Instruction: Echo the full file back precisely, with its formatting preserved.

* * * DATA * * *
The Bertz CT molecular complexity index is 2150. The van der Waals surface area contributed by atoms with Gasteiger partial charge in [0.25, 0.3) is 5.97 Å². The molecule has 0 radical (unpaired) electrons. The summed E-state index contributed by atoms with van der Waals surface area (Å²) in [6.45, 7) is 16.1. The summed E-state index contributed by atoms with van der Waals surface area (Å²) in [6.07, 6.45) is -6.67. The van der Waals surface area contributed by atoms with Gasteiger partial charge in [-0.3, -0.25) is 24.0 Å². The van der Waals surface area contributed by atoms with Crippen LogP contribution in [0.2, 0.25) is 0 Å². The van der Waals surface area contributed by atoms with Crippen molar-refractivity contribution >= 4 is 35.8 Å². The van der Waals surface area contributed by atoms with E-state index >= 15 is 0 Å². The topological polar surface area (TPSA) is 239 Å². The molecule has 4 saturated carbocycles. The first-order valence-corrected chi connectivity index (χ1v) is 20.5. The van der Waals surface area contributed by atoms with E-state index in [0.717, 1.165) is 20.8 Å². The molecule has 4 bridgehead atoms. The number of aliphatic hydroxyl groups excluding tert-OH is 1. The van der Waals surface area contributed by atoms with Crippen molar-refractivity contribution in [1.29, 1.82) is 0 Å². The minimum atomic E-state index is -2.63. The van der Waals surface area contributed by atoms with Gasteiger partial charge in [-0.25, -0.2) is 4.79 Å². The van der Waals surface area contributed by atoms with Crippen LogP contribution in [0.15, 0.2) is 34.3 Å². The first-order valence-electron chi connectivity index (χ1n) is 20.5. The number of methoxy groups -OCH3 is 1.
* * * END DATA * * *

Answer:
The Bertz CT molecular complexity index is 2150. The van der Waals surface area contributed by atoms with Gasteiger partial charge in [0.25, 0.3) is 5.97 Å². The molecule has 0 radical (unpaired) electrons. The summed E-state index contributed by atoms with van der Waals surface area (Å²) in [6.45, 7) is 16.1. The summed E-state index contributed by atoms with van der Waals surface area (Å²) in [6.07, 6.45) is -6.67. The van der Waals surface area contributed by atoms with Gasteiger partial charge in [-0.3, -0.25) is 24.0 Å². The van der Waals surface area contributed by atoms with Crippen LogP contribution in [0.2, 0.25) is 0 Å². The van der Waals surface area contributed by atoms with Crippen molar-refractivity contribution >= 4 is 35.8 Å². The van der Waals surface area contributed by atoms with E-state index >= 15 is 0 Å². The topological polar surface area (TPSA) is 239 Å². The molecule has 4 saturated carbocycles. The first-order valence-corrected chi connectivity index (χ1v) is 20.5. The van der Waals surface area contributed by atoms with E-state index in [0.717, 1.165) is 20.8 Å². The molecule has 4 bridgehead atoms. The number of aliphatic hydroxyl groups excluding tert-OH is 1. The van der Waals surface area contributed by atoms with Crippen molar-refractivity contribution in [1.29, 1.82) is 0 Å². The minimum atomic E-state index is -2.63. The van der Waals surface area contributed by atoms with Gasteiger partial charge in [-0.25, -0.2) is 4.79 Å². The van der Waals surface area contributed by atoms with Crippen LogP contribution in [0.15, 0.2) is 34.3 Å². The first-order valence-electron chi connectivity index (χ1n) is 20.5. The number of methoxy groups -OCH3 is 1.